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Saturday, June 22, 2024

UK Election Date Drives Positive Market Recovery Sentiment

A surprise British general election in July has removed a layer of uncertainty for UK markets, allowing investors to concentrate on the outlook for interest rates and the economy as the primary drivers of the pound, stocks, and bonds.

Prime Minister Rishi Sunak announced the general election for July 4 on Wednesday, following data that showed British inflation had fallen to 2.3% in April. Sunak hopes to leverage this economic improvement to boost the Conservative Party’s dismal polling numbers.

Most investors are operating under the assumption that Keir Starmer will become the next Prime Minister, as his opposition Labour Party consistently holds a 20% lead in the polls.

Both Sunak and Starmer share a common goal of maintaining market stability by avoiding major fiscal announcements that could disrupt the tentative calm. Analysts recall how former Prime Minister Liz Truss’s plans for significant tax cuts in 2022 caused a dramatic drop in UK government bonds and the pound due to fears of a soaring budget deficit.

UK markets have had a volatile three years, thanks to high inflation and Truss’s brief premiership, but have recently found a footing with the FTSE 100 (.FTSE), stock index at record highs, sterling rising and big investors buying government debt.

Sunak’s announcement on Wednesday pushed the pound slightly higher and stock futures a touch lower.

“This (election) is something that the market has been anticipating for a while,” said Emmanouil Karimalis, rates strategist at lender UBS. “The fact that this has been brought forward may be good for the market, considering there was some speculation about more fiscal stimulus before a likely autumn election.”

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Karimalis said investors will pay particular attention to Labour’s plans but will continue to be influenced by the domestic and global economy.

“Bottom line, I do not foresee the general election campaign and vote impacting the gilt market in the coming weeks materially,” he said.

Ben Laidler, global markets strategist at trading platform eToro, said he sees similarities to former Labour Prime Minister Tony Blair’s landslide victory in 1997.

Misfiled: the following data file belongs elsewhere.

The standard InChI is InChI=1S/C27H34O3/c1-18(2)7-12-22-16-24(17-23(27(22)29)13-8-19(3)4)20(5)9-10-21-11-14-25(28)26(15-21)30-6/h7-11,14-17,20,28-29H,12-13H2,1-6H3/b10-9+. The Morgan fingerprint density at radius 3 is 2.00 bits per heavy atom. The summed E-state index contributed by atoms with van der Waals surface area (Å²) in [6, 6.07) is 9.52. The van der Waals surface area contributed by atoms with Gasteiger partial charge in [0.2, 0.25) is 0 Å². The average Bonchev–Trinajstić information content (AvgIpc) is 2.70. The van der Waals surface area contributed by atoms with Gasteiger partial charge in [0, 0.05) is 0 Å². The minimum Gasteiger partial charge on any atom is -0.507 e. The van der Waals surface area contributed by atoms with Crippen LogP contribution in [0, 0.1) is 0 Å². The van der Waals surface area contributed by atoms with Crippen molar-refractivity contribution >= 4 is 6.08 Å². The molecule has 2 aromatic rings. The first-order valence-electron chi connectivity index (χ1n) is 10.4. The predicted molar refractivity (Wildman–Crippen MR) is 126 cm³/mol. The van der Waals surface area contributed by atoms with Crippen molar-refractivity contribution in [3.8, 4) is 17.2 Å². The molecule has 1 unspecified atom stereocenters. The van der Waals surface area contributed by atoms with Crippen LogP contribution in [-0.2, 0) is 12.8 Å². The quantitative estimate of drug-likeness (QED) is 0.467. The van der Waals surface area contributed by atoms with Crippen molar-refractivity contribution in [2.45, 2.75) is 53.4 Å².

“Basically markets just rallied straight through that (election). There wasn’t a lot of policy change on the table and there wasn’t a lot of election uncertainty,” he said.

British stocks have hit record highs in recent weeks, along with their U.S. and European peers, boosted by hopes that interest rates are coming down, as well as a belief that UK companies are undervalued.

“Their (Labour’s) hands are tied a little bit by the lack of financial flexibility they’re going to have if they win,” Laidler said. “But the policy agenda is pro-renewables and pro-infrastructure…That could ultimately boost small-cap stocks.”

Sterling has risen around 2% so far this month thanks in part to surprisingly strong British growth data, a welcome sign for Sunak. Yet it has also been driven by inflation remaining hotter at home and in the U.S. and markets pushing back their bets on Bank of England (BoE) rate cuts.

DEBT PILE GROWING

The outlook for bond markets is of particular importance to the next prime minister as the government continues to borrow heavily in international markets and faces large interest costs after debt surged during the COVID-19 pandemic.

British debt has been hit hard over the last two years by a jump in interest rates and the Truss mini budget. An ICE BofA index of gilts (.MERG0L0), has dropped around 30% since 2022, compared to declines of less than 20% for euro zone government debt (.MEREG00), and U.S. Treasuries (.MERG0Q0),.

Britain is set to raise around 265 billion pounds ($337.66 billion) in the 2024/25 financial year, although there are few signs investors are balking at the second-biggest year of supply on record.

Ed Hutchings, head of rates at Aviva Investors, said the firm’s preference is to hold gilts ahead of U.S. and European debt, although it is a relatively cautious wager.

“The underlying growth rate in the UK has been that much weaker than the U.S.,” Hutchings said. He added that “fiscal expansion is probably more off the cards in the UK versus the U.S.”

Investors including Pimco, Amundi and Neuberger Berman have all recently said they like the outlook for gilts, with their focus on inflation and the BoE.

“The disinflation trend which started in 2023 remains intact,” said Jon Jonsson, a senior portfolio manager at asset manager Neuberger Berman. “The timing is uncertain, but the path is less important than the endpoint and the BoE should deliver over 200 basis points of easing over the next two years.”

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